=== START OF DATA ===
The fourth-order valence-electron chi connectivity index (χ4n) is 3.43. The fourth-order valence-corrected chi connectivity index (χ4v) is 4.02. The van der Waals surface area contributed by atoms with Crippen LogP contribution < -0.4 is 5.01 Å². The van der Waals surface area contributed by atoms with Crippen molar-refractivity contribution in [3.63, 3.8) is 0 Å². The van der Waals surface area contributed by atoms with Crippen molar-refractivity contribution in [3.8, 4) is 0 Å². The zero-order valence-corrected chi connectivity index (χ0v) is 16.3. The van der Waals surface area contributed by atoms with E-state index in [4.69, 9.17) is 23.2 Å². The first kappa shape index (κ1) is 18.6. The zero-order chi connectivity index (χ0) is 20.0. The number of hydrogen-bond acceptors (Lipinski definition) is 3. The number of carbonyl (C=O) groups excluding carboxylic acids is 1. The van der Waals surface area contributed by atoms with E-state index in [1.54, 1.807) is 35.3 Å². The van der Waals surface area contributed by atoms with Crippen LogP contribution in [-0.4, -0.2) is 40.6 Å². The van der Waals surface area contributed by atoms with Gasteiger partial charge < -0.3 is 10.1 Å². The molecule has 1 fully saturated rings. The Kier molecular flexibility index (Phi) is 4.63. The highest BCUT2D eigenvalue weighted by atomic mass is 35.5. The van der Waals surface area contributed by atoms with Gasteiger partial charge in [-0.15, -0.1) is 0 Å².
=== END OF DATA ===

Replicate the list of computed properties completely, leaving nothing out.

The fourth-order valence-electron chi connectivity index (χ4n) is 3.43. The fourth-order valence-corrected chi connectivity index (χ4v) is 4.02. The van der Waals surface area contributed by atoms with Crippen LogP contribution < -0.4 is 5.01 Å². The van der Waals surface area contributed by atoms with Crippen molar-refractivity contribution in [3.63, 3.8) is 0 Å². The van der Waals surface area contributed by atoms with Crippen molar-refractivity contribution in [3.8, 4) is 0 Å². The zero-order valence-corrected chi connectivity index (χ0v) is 16.3. The van der Waals surface area contributed by atoms with E-state index in [4.69, 9.17) is 23.2 Å². The first kappa shape index (κ1) is 18.6. The zero-order chi connectivity index (χ0) is 20.0. The number of hydrogen-bond acceptors (Lipinski definition) is 3. The number of carbonyl (C=O) groups excluding carboxylic acids is 1. The van der Waals surface area contributed by atoms with E-state index in [1.54, 1.807) is 35.3 Å². The van der Waals surface area contributed by atoms with Crippen LogP contribution in [-0.4, -0.2) is 40.6 Å². The van der Waals surface area contributed by atoms with Gasteiger partial charge < -0.3 is 10.1 Å². The molecule has 1 fully saturated rings. The Kier molecular flexibility index (Phi) is 4.63. The highest BCUT2D eigenvalue weighted by atomic mass is 35.5. The van der Waals surface area contributed by atoms with Gasteiger partial charge in [-0.15, -0.1) is 0 Å².